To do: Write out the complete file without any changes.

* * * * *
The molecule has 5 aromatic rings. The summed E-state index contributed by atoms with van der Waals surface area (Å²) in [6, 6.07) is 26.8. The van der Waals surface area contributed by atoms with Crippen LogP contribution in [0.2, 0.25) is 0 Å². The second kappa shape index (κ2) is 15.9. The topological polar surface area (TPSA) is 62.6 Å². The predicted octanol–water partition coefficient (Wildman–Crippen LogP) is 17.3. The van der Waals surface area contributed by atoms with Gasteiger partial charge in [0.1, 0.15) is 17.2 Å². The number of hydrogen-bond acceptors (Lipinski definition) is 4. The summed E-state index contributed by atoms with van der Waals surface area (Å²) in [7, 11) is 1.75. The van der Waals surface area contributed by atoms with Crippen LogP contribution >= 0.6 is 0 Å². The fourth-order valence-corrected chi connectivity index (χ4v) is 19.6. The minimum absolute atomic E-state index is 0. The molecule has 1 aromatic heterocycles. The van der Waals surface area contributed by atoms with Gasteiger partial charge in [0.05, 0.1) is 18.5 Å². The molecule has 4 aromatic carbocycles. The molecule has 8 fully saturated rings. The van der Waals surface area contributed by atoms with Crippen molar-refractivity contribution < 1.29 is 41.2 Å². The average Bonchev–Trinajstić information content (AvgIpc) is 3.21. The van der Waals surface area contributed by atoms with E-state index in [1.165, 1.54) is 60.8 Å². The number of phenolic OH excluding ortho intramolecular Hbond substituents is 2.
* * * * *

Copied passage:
The molecule has 5 aromatic rings. The summed E-state index contributed by atoms with van der Waals surface area (Å²) in [6, 6.07) is 26.8. The van der Waals surface area contributed by atoms with Crippen LogP contribution in [0.2, 0.25) is 0 Å². The second kappa shape index (κ2) is 15.9. The topological polar surface area (TPSA) is 62.6 Å². The predicted octanol–water partition coefficient (Wildman–Crippen LogP) is 17.3. The van der Waals surface area contributed by atoms with Gasteiger partial charge in [0.1, 0.15) is 17.2 Å². The number of hydrogen-bond acceptors (Lipinski definition) is 4. The summed E-state index contributed by atoms with van der Waals surface area (Å²) in [7, 11) is 1.75. The van der Waals surface area contributed by atoms with Crippen LogP contribution >= 0.6 is 0 Å². The fourth-order valence-corrected chi connectivity index (χ4v) is 19.6. The minimum absolute atomic E-state index is 0. The molecule has 1 aromatic heterocycles. The van der Waals surface area contributed by atoms with Gasteiger partial charge in [0.05, 0.1) is 18.5 Å². The molecule has 4 aromatic carbocycles. The molecule has 8 fully saturated rings. The van der Waals surface area contributed by atoms with Crippen molar-refractivity contribution < 1.29 is 41.2 Å². The average Bonchev–Trinajstić information content (AvgIpc) is 3.21. The van der Waals surface area contributed by atoms with E-state index in [1.165, 1.54) is 60.8 Å². The number of phenolic OH excluding ortho intramolecular Hbond substituents is 2.